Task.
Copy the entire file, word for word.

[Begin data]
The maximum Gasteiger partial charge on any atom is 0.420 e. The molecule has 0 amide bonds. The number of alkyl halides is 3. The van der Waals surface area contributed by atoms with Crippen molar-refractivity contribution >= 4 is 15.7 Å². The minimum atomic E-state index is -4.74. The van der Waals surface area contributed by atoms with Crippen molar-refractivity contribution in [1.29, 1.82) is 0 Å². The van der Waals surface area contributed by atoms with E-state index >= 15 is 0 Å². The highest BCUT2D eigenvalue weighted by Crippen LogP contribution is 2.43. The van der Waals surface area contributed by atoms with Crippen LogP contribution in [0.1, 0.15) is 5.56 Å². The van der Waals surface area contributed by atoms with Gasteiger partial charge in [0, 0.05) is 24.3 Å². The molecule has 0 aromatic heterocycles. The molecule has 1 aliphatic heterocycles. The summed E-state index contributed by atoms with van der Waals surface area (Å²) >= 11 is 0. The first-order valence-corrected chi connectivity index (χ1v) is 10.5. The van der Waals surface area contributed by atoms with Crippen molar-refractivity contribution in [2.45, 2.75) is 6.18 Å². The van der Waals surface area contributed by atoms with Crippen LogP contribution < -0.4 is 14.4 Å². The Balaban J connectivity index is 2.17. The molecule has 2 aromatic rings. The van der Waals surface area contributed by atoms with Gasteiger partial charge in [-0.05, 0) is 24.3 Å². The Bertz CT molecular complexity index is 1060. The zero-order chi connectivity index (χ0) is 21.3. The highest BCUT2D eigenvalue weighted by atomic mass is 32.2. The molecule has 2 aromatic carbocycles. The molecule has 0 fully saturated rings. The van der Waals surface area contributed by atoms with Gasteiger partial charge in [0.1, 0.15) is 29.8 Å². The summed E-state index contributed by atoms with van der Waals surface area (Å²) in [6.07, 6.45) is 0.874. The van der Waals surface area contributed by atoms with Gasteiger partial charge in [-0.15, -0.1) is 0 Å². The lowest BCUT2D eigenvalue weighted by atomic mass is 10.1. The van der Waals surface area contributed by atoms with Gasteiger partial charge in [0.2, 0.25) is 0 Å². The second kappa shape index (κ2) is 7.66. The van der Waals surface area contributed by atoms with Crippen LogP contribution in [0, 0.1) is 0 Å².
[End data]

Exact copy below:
The maximum Gasteiger partial charge on any atom is 0.420 e. The molecule has 0 amide bonds. The number of alkyl halides is 3. The van der Waals surface area contributed by atoms with Crippen molar-refractivity contribution >= 4 is 15.7 Å². The minimum atomic E-state index is -4.74. The van der Waals surface area contributed by atoms with Crippen molar-refractivity contribution in [1.29, 1.82) is 0 Å². The van der Waals surface area contributed by atoms with E-state index >= 15 is 0 Å². The highest BCUT2D eigenvalue weighted by Crippen LogP contribution is 2.43. The van der Waals surface area contributed by atoms with Crippen LogP contribution in [0.1, 0.15) is 5.56 Å². The van der Waals surface area contributed by atoms with Gasteiger partial charge in [0, 0.05) is 24.3 Å². The molecule has 0 aromatic heterocycles. The molecule has 1 aliphatic heterocycles. The summed E-state index contributed by atoms with van der Waals surface area (Å²) >= 11 is 0. The first-order valence-corrected chi connectivity index (χ1v) is 10.5. The van der Waals surface area contributed by atoms with Crippen molar-refractivity contribution in [2.45, 2.75) is 6.18 Å². The van der Waals surface area contributed by atoms with Crippen LogP contribution < -0.4 is 14.4 Å². The Balaban J connectivity index is 2.17. The molecule has 2 aromatic rings. The van der Waals surface area contributed by atoms with Gasteiger partial charge in [-0.05, 0) is 24.3 Å². The Bertz CT molecular complexity index is 1060. The zero-order chi connectivity index (χ0) is 21.3. The highest BCUT2D eigenvalue weighted by atomic mass is 32.2. The molecule has 2 aromatic carbocycles. The molecule has 0 fully saturated rings. The van der Waals surface area contributed by atoms with Gasteiger partial charge in [0.1, 0.15) is 29.8 Å². The summed E-state index contributed by atoms with van der Waals surface area (Å²) in [6.07, 6.45) is 0.874. The van der Waals surface area contributed by atoms with Gasteiger partial charge in [-0.15, -0.1) is 0 Å². The lowest BCUT2D eigenvalue weighted by atomic mass is 10.1. The van der Waals surface area contributed by atoms with Gasteiger partial charge in [0.2, 0.25) is 0 Å². The second kappa shape index (κ2) is 7.66. The van der Waals surface area contributed by atoms with Crippen LogP contribution in [0, 0.1) is 0 Å².